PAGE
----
My youngest child finished 5th grade this year. “My” last year of elementary school. A precious phase of life I’ll never have again. This ending hit me like a ton of bricks. I felt like I couldn’t breathe. I repeatedly found myself sobbing as I drove down the road.
Suddenly, a second round of kids became appealing. But being 45, divorced, and not actually wanting more kids made this a poor option for me.
All of this emotion was made more confusing by the fact that I was genuinely excited about middle school. I was thrilled when my oldest son made that transition. I love watching the middle school kids walk down the street – hanging with their buds, wearing their cool clothes, doing their own thing. I love that I can cut in and out of the carpool line – an elementary school taboo. Unlike many a parent, I have never felt wary about middle school.
So why, then, all the tears? How was I simultaneously thrilled at my daughter’s promotion and totally beside myself? I felt a bit whacko.
But that’s the funny thing about grief. We think we’re crazy because we don’t feel
exclusively one way or the other. At the exact moment we have one feeling, an alternative feeling pops up to make us second-guess the first feeling. Hence, this definition of grief: conflicting feelings about a change in a familiar pattern or behavior.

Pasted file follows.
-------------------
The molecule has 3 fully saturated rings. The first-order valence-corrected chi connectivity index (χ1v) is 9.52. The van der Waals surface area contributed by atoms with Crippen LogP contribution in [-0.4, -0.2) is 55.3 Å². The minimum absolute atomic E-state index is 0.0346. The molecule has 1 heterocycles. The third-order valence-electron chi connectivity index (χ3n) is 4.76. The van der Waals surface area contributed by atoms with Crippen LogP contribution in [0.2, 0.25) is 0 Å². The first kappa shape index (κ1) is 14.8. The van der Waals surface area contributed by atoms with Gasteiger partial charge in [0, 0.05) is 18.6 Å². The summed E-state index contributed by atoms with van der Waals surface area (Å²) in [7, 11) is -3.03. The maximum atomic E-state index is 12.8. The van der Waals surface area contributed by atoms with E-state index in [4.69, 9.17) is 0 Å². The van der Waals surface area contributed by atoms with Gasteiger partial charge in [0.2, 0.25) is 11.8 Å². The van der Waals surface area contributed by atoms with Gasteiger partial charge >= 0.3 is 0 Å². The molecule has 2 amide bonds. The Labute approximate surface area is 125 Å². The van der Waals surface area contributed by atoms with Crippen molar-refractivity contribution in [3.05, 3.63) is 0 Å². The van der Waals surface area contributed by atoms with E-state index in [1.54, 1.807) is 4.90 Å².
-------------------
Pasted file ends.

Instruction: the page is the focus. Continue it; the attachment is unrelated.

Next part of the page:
A-ha…. I was having a totally legitimate grief response to 5th-grade promotion. Grief that I would never have these years again, grief about the unknown future, grief that soon enough – as evidenced by the end of elementary school – I would have no kids at home. Ouch!!
So whether your “babies” are going off to pre-school or leaving home for good, and you find yourself in a similar situation, know you are not alone. And know you are not crazy. Empty Nest is just one of 40 different types of loss we can experience in a lifetime. Grief is not limited to death.
Alas, what was I to do? The only thing I could do, which was to admit my grief and take action. I had to resolve it. So I buckled down, and in the hours before
the promotion ceremony, I worked the Grief Recovery process. Many tears were shed. But peace was made with the end of this phase of my life.
What a gift to both of us – my daughter and I both get to move freely into the future without being shackled by the sadness of the past. There is no better way to enjoy the remaining years that I have with her!
I know I am not alone in this. What grief has hit you this graduation season?